Are you considering trying Whole30? We've got all the recipes and resources you need if you are. But let's start with the basics: What does Whole30 involve, anyway?
When it comes to what you can and can't eat on this 30-day enterprise, the rules are pretty hard and fast, and there's a lot (including dairy, added sugar, and alcohol, whether for drinking or cooking) on the no-fly list.
But wait — this isn't just another diet. These things aren't considered "bad." Not at all.
Whole30 temporarily eliminates trigger foods — the foods that (may) make you feel not so great.
The point of Whole30, as you might assume, is not to punish you for the excesses of your summer of fun by ridding your diet of everything good and tasty (which also include grains and legumes, plus anything that contains carrageenan, MSG, soy, and sulfites). Nor is the message of Whole30 that these foods are inherently bad.
Rather, the idea is that some of these foods might be triggers for you. Cheese may be behind your tummy trouble; soy may be the culprit when it comes to your runny nose.
The goal is to investigate how your body responds to certain foods, by first eliminating them and then slowly reinstating them after the 30 days are up. If they still work for you — great! If you find something that helps you feel better in your body, well that's great too.
To help you navigate your way through the dos and don'ts of what you can eat on Whole30, here's a short guide to all the foods you can't eat during Whole30 and, more importantly, what you can eat during those 30 days. (You can also always see the rules for Whole30 on the program's website.)
Our Absolute Favorite Whole30 Snack
These tangy bars are so good for Whole30. Pick up a pack for breakfast and snacks. Not all Larabars are Whole30-compliant, so be sure to check the label before you buy. The Cherry Pie option is approved. Ditto for the chocolate coconut chew.
Buy it: Larabar Gluten Free Bars in Cherry Pie at Amazon
What You Can't Eat on Whole30
This list may feel punitive, but it's not. And it's 30 days! You can do it!
This means no cheese, cow milk, yogurt, cream, sour cream, kefir, and butter. The only exception to this rule is that you can have ghee.
This means no corn, rice, quinoa, wheat, rye, millet, sorghum, amaranth, buckwheat, bulgur, or sprouted grains.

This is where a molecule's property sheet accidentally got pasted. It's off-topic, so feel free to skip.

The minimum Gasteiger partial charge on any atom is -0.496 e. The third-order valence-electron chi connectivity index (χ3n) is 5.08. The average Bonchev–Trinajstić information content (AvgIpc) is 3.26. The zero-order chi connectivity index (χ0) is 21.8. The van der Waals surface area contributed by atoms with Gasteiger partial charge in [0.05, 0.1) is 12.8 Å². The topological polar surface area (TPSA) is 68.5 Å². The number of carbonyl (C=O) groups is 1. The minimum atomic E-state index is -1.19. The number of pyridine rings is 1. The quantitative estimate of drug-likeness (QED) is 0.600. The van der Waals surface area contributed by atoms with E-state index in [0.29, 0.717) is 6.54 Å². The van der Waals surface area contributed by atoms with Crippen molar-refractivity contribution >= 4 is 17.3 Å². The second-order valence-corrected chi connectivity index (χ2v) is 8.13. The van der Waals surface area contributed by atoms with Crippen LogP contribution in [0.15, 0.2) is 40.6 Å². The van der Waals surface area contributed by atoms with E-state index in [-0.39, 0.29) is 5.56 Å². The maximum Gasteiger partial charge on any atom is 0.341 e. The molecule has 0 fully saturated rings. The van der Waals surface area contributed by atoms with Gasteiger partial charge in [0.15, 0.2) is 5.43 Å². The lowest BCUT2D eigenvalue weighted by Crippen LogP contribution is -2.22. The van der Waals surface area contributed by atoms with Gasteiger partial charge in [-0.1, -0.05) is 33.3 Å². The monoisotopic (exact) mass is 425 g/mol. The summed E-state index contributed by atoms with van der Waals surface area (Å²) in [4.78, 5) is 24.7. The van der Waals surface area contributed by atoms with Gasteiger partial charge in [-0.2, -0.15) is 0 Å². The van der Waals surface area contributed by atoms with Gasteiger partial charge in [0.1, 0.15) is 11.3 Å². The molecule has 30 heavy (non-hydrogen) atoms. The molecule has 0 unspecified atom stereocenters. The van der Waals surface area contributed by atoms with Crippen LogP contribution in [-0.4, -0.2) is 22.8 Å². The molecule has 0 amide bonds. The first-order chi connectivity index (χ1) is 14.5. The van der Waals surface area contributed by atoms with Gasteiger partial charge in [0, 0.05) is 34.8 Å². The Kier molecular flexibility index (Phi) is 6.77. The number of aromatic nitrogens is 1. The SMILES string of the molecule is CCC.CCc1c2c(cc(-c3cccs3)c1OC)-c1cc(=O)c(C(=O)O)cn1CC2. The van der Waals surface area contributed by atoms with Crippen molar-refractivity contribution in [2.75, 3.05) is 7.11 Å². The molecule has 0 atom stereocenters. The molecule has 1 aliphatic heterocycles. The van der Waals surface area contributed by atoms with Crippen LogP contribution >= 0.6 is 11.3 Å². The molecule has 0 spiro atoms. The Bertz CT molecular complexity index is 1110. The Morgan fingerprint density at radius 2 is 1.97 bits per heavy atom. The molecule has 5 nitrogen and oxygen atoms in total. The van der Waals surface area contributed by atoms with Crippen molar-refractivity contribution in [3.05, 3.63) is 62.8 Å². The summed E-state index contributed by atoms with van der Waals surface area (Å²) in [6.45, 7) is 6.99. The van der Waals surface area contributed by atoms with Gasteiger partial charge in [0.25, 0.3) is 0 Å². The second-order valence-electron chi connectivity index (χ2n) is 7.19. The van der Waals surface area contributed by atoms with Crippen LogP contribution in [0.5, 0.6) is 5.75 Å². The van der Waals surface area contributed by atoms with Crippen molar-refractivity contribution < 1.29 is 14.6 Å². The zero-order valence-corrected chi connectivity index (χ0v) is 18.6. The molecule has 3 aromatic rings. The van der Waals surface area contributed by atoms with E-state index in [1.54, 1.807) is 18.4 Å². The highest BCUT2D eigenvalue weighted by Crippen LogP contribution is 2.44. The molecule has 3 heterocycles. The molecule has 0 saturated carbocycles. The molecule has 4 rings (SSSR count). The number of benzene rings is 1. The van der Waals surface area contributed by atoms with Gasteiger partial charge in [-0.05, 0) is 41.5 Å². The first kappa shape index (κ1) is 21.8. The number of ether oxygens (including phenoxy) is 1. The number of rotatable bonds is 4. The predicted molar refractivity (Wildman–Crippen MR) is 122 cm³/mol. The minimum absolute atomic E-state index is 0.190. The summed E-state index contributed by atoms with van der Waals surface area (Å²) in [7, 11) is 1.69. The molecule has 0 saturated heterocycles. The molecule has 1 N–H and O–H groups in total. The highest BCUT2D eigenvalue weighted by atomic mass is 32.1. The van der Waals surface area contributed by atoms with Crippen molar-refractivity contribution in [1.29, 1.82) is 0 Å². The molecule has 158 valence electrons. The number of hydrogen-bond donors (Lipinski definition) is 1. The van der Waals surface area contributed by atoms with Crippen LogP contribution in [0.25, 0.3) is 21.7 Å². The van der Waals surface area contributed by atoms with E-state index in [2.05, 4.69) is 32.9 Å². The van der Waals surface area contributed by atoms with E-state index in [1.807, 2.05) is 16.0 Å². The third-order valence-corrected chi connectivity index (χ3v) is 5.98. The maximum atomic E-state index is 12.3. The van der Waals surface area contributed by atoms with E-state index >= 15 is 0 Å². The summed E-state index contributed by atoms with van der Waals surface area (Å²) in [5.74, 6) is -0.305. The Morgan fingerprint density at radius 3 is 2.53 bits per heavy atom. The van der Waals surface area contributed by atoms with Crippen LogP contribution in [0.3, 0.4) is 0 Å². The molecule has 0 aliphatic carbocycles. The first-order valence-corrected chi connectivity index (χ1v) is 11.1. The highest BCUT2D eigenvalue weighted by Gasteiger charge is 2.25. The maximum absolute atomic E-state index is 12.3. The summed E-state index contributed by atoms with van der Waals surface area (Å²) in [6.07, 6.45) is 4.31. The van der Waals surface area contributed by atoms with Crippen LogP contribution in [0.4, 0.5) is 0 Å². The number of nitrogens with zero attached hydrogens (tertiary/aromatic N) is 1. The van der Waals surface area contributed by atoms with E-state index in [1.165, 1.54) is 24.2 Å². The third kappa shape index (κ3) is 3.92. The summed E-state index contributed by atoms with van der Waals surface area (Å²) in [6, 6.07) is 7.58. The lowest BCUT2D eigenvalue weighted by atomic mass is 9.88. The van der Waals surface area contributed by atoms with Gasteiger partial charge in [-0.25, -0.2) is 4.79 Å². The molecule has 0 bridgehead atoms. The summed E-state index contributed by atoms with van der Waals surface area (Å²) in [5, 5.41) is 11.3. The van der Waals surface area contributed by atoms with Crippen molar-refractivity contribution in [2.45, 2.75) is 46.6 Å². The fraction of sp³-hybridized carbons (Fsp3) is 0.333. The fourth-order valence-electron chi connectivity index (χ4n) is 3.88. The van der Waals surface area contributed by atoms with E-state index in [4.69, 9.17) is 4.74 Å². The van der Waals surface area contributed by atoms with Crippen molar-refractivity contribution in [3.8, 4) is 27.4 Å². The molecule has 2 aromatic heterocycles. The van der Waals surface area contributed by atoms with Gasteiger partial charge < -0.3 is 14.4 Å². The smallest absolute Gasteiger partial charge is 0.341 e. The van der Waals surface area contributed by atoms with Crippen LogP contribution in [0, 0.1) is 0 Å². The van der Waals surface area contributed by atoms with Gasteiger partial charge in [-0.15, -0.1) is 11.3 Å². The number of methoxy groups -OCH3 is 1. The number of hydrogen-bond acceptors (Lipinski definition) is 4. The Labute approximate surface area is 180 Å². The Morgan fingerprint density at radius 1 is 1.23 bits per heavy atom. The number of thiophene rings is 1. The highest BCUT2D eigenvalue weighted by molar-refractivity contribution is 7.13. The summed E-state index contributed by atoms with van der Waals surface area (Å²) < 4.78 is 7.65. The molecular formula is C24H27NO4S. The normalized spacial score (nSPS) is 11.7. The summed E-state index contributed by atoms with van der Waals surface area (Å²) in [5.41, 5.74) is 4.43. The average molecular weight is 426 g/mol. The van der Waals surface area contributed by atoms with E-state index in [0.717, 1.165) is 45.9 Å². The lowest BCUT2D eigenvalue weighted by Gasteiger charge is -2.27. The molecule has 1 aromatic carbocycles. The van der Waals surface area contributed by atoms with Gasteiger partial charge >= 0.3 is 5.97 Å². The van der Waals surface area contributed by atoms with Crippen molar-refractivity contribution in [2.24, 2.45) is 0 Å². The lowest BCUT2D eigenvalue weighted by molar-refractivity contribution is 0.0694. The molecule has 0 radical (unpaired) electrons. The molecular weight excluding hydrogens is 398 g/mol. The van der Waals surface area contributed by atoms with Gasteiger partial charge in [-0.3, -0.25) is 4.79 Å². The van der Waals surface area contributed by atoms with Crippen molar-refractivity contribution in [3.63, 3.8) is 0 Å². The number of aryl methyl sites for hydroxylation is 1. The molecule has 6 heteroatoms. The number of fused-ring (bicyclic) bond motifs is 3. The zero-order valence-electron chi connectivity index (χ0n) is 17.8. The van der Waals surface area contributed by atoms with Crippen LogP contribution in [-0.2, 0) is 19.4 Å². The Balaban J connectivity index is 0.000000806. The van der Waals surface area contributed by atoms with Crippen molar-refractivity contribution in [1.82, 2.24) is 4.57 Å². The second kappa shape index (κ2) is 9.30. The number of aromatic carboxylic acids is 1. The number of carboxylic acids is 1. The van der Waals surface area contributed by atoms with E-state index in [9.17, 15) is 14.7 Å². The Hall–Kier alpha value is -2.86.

No alcohol for cooking or drinking is to be consumed while doing Whole30. This includes vanilla extract. You can have something like kombucha, however, which does include a very minor amount of alcohol (as long as there isn't added sugar from outside of fruit juice). Read more about Kombucha restrictions here.
For 30 days you can't eat beans of any kind, soy of any kind (including tofu, soy sauce, miso, edamame), chickpeas, peas, lentils, and peanuts.
5. Added Sugar
Don't consume sugar that is real or artificial during the 30 days. This includes honey, maple syrup, agave, Splenda, xylitol, and Stevia. When it comes to grocery store finds, this one might be the trickiest to avoid. Common household ingredients — like Sriracha — include added sugar. You need to check the label on everything.
6. Carrageenan, MSG, and Sulfites
Avoid processed foods while doing Whole30. If you see these three things on any ingredient list, it's out.
7. "Junk" Food
This means that you can't recreate your favorite junk food or baked good recipes even if they use Whole30-compliant ingredients. This is less to do with your physical reactions to food, and more to do with the mental side of things. Don't try to recreate "pizza crust" out of cauliflower, and don't make "pancakes" out of eggs and banana.
What You Can Eat on Whole30
After that pretty exhausting list of foods you can't eat, it might seem a little daunting to start the program. But there's still a bunch of delicious ingredients that can comprise a good — no, a great! — meal.
Eat vegetables — including potatoes! — to your heart's content.
Fruits are allowed, in moderation. Remember that you're trying to limit your sugar intake during the 30 days.
3. Unprocessed Meats
Sausage is still okay, but check for added sugar and other off-limit preservatives.
Fish and shellfish get the Whole30 nod of approval.
Eggs will become your new breakfast bestie.
6. Nuts and seeds
All nuts and seeds are okay, with one exception: peanuts, because they are a legume.
7. Oils (some) and ghee
Just say yes to olive oil and coconut oil. Ghee, which is a type of clarified butter, is also allowed.
Yes, you can have coffee while on Whole30, but you can't add any milk products or sugar to lighten it up. Try making your own almond milk instead (with no sweeteners).
The Golden Rule of Whole30
The most important thing to remember when doing Whole30 is to check the label on everything you buy. A lot of everyday condiments and prepackaged goods have added sugar or additives that you might not be aware of. When in doubt, choose whole foods, especially vegetables, but also fruits, nuts, meats, and seafood.
30 Days of Whole30: Why Whole30? It's not a permanent diet; it's not a prescription for eating. It's just 30 days of eating whole foods and exploring a more purposeful, mindful approach to food. Read more here on what Whole30 is and how to follow along.